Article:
Few championships have meant more to a franchise than the Chicago Cubs' 2016 World Series title.
After 108 years without a title and 61 years since its last pennant, the team finally broke through with a Game 7 victory over the Cleveland Indians to win the title Nov. 2.
As owner Tom Ricketts told Bob Nightengale of USA Today, the meaning wasn't lost on him:
It was just so important for this organization, to put this lovable loser crap to bed.
Despite all of the successes of the year, had that game gotten away from us, the next morning’s stories were going to be all about the Cubs losing again. ... That's why it's so important to get this behind us. We had to get past that and put that in the history of the Cubs, and not the future. We changed that dialogue, and now, it's all a thing in the past.
The lovable-loser label has defined the Cubs for the past century, with the team usually either well out of contention or falling just short of success for one reason or another.
Fans have blamed the Billy Goat Curse from 1945, a black cat running on the field in 1969 and fan Steve Bartman in 2003—the last of whom might finally get his chance at redemption in the coming year.
Bartman is known for reaching out for a foul ball during Game 6 of the National League Championship Series, preventing outfielder Moises Alou from catching it. The Cubs were five outs away from reaching the World Series at the time. However, a collapse ensued, and the team lost to the Florida Marlins.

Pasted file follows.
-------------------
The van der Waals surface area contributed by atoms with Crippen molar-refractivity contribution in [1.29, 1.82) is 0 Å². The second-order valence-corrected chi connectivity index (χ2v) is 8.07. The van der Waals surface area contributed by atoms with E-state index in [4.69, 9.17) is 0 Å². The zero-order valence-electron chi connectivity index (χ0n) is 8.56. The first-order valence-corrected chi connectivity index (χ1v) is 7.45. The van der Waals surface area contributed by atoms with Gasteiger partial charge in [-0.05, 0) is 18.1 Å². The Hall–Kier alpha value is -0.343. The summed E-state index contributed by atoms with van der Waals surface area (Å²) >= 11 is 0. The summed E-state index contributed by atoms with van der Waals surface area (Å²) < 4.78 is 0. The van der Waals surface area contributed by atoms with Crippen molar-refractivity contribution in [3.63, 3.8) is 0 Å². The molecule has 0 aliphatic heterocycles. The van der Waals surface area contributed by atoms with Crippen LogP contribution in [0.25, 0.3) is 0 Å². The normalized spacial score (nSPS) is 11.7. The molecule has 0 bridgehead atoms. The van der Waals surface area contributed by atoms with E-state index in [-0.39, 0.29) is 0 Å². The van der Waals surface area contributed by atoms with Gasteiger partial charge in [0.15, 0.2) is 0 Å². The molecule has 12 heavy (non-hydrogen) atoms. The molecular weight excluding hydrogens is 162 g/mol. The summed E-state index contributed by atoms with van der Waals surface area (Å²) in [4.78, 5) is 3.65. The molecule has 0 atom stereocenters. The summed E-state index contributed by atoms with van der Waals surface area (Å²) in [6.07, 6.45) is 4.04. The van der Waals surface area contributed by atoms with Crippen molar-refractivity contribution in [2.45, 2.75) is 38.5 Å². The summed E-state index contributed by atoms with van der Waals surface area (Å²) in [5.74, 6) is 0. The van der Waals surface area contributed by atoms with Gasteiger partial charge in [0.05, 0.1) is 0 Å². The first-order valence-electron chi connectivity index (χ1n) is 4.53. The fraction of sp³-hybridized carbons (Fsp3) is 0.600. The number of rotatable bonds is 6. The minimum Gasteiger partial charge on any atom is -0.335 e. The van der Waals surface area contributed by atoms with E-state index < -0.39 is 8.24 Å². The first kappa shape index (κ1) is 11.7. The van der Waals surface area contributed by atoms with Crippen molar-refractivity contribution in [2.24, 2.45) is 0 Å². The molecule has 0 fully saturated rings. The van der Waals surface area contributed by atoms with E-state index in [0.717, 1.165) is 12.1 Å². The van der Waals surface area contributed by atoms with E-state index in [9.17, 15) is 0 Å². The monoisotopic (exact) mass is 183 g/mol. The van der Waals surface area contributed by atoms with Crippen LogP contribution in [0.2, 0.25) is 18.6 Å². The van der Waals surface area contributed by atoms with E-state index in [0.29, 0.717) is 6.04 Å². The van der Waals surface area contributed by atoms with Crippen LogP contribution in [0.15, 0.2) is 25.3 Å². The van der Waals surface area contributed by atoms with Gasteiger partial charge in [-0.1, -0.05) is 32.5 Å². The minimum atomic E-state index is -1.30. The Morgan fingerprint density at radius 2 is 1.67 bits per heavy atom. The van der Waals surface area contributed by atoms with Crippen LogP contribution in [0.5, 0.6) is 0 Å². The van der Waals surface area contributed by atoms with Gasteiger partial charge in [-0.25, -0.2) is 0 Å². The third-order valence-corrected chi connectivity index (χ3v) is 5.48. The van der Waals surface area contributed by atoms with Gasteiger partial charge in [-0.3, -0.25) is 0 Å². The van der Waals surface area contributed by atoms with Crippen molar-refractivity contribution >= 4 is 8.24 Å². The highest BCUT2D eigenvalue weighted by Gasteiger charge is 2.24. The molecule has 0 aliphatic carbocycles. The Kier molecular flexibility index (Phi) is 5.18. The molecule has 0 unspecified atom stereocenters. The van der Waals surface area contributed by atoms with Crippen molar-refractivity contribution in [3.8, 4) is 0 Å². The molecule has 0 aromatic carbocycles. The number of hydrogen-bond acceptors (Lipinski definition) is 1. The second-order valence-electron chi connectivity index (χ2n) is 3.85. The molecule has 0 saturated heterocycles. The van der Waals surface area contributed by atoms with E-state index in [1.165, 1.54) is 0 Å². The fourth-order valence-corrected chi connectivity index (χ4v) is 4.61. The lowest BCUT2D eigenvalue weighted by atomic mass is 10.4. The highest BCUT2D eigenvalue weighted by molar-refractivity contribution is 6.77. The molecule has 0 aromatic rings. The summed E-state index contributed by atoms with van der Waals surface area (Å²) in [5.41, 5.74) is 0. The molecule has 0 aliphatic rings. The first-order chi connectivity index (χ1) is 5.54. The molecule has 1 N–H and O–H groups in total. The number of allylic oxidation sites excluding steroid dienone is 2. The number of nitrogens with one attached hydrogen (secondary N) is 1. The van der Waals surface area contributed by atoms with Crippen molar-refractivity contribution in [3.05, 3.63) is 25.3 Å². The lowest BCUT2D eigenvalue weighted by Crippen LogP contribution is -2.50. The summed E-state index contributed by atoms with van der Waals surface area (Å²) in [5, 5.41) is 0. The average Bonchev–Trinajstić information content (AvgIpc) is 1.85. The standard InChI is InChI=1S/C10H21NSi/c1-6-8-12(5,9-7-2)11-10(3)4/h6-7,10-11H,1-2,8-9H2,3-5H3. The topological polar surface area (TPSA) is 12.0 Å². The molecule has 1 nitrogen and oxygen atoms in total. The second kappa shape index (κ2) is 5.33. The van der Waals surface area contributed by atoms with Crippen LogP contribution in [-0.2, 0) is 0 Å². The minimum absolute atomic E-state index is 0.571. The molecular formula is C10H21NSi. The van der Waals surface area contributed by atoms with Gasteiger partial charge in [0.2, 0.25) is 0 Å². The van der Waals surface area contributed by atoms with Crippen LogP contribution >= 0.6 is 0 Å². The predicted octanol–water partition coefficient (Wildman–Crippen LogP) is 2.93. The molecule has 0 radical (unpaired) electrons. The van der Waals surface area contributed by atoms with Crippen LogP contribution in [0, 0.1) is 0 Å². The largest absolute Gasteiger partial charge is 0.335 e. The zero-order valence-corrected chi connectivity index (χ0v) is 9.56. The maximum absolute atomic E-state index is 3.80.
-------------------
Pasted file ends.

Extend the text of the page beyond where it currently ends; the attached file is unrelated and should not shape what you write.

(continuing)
While Bartman has been harassed for years following the incident, this year's championship could be a chance for fans to finally let it go.
"I'm sure we'll reach out to him at the right time, and I'm sure we'll figure something out that provides closure for everybody. Hopefully, we can make it work," Ricketts said.
Meanwhile, Cubs fans are happy to focus on the team that just won the title. According to WGN Radio, an estimated five million people were in attendance at the victory parade. If the numbers are correct, it ranks as the seventh-largest gathering in recorded history and the biggest in the Western Hemisphere.
"I feel like I'm still not sure it ever happened," Ricketts said. "It's still sinking in. Still, slowly sinking in."